Wine column for week of 1 June 2015

Two in five bottles of wine made in Brazil are sparkling. Several global companies invested in sparkling wine production from the 1970s and Brazil subsequently produces some intriguing fizz, as a recent tasting in London revealed.

Some analysts predict Brazil will become the world’s fifth-largest economy by 2030, and Wines of Brasil (SUBS: CORRECT SPELLING) are working hard to promote the industry.

Many wineries have Italian origins because of the large number of immigrants. The Serra Gaucha region in the south near the border with Uruguay is the highest, with some vineyards planted at 1,400 metres. It has been nicknamed “Little Italy” because of the Italian influence. All of the fizz mentioned here come from Serra Gaucha. The first three are made in the traditional method that originated in Champagne.

The Miolo entry-level Cuvee Tradition Brut – a 50:50 blend of chardonnay and pinot noir – is a nice introduction to the country’s fizz. This non-vintage wine is soft and round with good acidity and a pleasant dryness. Miolo is a major player with about 40 per cent of the country’s wine market.

The Casa Valduga Arte Brut is more sophisticated, made of 60 per cent Chardonnay with the rest Pinot Noir. It has subtle bready aromas from a year on lees. It builds beautifully in the mouth and the flavours linger for a long time. This is as good as an average champagne yet much cheaper, which makes it good value for money.

The Pizzato Brut Rose is a high-end wine with a high price tag. The 85 per cent of Pinot Noir provides subtle notes of strawberries and zingy acids. The rest is Chardonnay. It has a kiss of sweetness but overall is well balanced with an elegant mouth-feel. It has that touch of authority that makes it ideal for a celebration. It is priced at about the same level as a mid-range champagne.

The next three Moscato-based sparklers owe much to their Italian heritage. These are pleasant wines that do not pretend to be anything but fun. All have masses of ripe fruit plus zingy acid. The low alcohol, at 7.5 per cent, mean they can be drunk at lunch during summer, and are ideal for people with a sweet tooth. All should be served chilled.

The Salton non-vintage is friendly and approachable. The Monte Paschoal non-vintage would be ideal for those who seek a nice way to finish a meal. Its bouncy acidity makes it a nice alternative to dessert. The Aurora Rose non-vintage is a 50:50 blend of Moscato Hamburgo and Moscato Bianco. Its colour hints of rose petals in the sun, and its zingy sweetness suggests it would make an appealing end to a meal. A touch of tannin provides structure and balance. All are well priced.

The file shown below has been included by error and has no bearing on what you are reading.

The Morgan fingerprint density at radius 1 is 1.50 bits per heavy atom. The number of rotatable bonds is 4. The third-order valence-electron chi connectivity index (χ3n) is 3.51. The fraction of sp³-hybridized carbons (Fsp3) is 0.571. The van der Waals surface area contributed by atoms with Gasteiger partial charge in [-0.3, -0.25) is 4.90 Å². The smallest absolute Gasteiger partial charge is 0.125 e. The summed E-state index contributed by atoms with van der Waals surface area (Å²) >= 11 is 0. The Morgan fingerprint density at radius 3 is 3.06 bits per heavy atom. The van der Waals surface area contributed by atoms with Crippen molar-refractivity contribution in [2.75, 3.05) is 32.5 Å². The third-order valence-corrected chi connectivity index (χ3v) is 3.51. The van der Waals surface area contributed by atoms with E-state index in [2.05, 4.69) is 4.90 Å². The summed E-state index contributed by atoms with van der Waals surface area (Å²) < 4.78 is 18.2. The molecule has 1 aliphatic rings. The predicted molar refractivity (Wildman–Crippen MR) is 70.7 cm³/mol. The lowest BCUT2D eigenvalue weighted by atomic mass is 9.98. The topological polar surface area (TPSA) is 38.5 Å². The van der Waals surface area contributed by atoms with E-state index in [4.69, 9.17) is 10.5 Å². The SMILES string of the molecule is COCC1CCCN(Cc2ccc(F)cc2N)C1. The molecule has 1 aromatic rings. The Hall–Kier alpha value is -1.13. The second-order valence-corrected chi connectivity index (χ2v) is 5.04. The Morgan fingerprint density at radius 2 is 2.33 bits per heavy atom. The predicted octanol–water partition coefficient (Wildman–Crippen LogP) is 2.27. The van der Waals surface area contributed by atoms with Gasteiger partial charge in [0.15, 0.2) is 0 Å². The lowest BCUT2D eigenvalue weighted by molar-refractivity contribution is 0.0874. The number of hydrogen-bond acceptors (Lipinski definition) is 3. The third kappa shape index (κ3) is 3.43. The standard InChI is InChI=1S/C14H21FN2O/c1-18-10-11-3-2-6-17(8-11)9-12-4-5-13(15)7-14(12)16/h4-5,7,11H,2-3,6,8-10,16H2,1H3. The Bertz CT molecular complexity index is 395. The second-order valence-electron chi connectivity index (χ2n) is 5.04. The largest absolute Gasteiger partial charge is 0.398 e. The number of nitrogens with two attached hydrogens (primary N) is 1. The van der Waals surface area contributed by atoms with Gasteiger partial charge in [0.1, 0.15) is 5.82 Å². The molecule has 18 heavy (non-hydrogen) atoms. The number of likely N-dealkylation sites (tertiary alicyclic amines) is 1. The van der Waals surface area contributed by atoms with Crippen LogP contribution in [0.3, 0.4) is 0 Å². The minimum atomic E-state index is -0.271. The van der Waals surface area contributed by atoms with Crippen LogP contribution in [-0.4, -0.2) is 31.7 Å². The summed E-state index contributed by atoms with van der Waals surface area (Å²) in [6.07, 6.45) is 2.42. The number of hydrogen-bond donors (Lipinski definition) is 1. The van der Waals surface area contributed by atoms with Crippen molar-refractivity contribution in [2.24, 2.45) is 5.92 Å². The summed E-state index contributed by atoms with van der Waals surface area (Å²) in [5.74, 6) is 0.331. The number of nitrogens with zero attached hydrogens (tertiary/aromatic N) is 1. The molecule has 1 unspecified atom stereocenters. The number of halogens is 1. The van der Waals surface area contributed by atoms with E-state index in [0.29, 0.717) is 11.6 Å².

Brazil is a former Portuguese colony – Portugal introduced vines to Brazil in 1532 – so let us now meet one of Portugal’s best and most experienced winemakers.

Antonio Saramago started as a winemaker at age 14 at the oldest table wine company in Portugal, Fonseca. He stayed for more than 40 years before starting his own label in 2002 with his son Antonio junior.

Their focus is the Castelao grape. Portugal is seeking a grape variety the world’s wine consumers can associate with its table wines. The country is famous for port but wants to establish more of an identity for its bottled table wines. Argentina has identified Malbec as a grape people can link with the country and makes superb malbec-based reds. Uruguay has done something similar with Tannat.

Father and son showed off their wines at the second annual Iberico wine festival in the town of Setubal, near the capital Lisbon. Antonio junior translated because his father does not speak much English. Both explained that the Castelao grape was demanding because of its high acidity and tendency towards green tannins.

Antonio junior studied winemaking in Lisbon and believes young Castelao should be paired with fatty cheese and baked fish because these balance the acidity.

Antonio senior believes Castelao has great ageing potential. He sees parallels with pinot noir, and the way that acidity in both these varieties allows a wine to mature for decades. But while pinot tends to the pale end of the red spectrum, Castelao’s intense colour sometimes verges on inky blackness.

Like pinot, Castelao is versatile. Because of its acidity the Saramago duo believe Castelao could make an excellent sparkling wine, and plan to introduce a dry style next year. Meanwhile they showcased a range of excellent reds. Their 2012 Saramago, 100 per cent Castelao, has grippy tannins and ripe fruit. This wine needs time to demonstrate its splendour.

The 2010 Saramago Reserva is also made only with Castelao and spent a year in new oak (80 per cent French with the rest American). It has loads of coffee aromas mixed with black fruit and mineral freshness. The tannins are almost chewy. This is a lovely wine that will be memorable in a decade.

In 2009 they released the Cinquenta to mark Antonio senior’s 50 years as a winemaker. It is 60 per cent Castelao with the balance Touriga Nacional, Cabernet Sauvignon and Alicante Bouschet, and is rich and perfumed with profound length.

The duo make a range of superb Muscat de Setubal fortified wines (the 2007 and 1993 were the most memorable). The label of the 1993 displays the initials JMS in large type, an homage to Antonio senior’s father. In the mouth it is an explosion of nuts, orange blossom, toffee and marmalade with enough acidity to ensure it will last another three decades. It is superb alone, but perfect with grilled almonds.

Words: 941

Categories: Not home, wine

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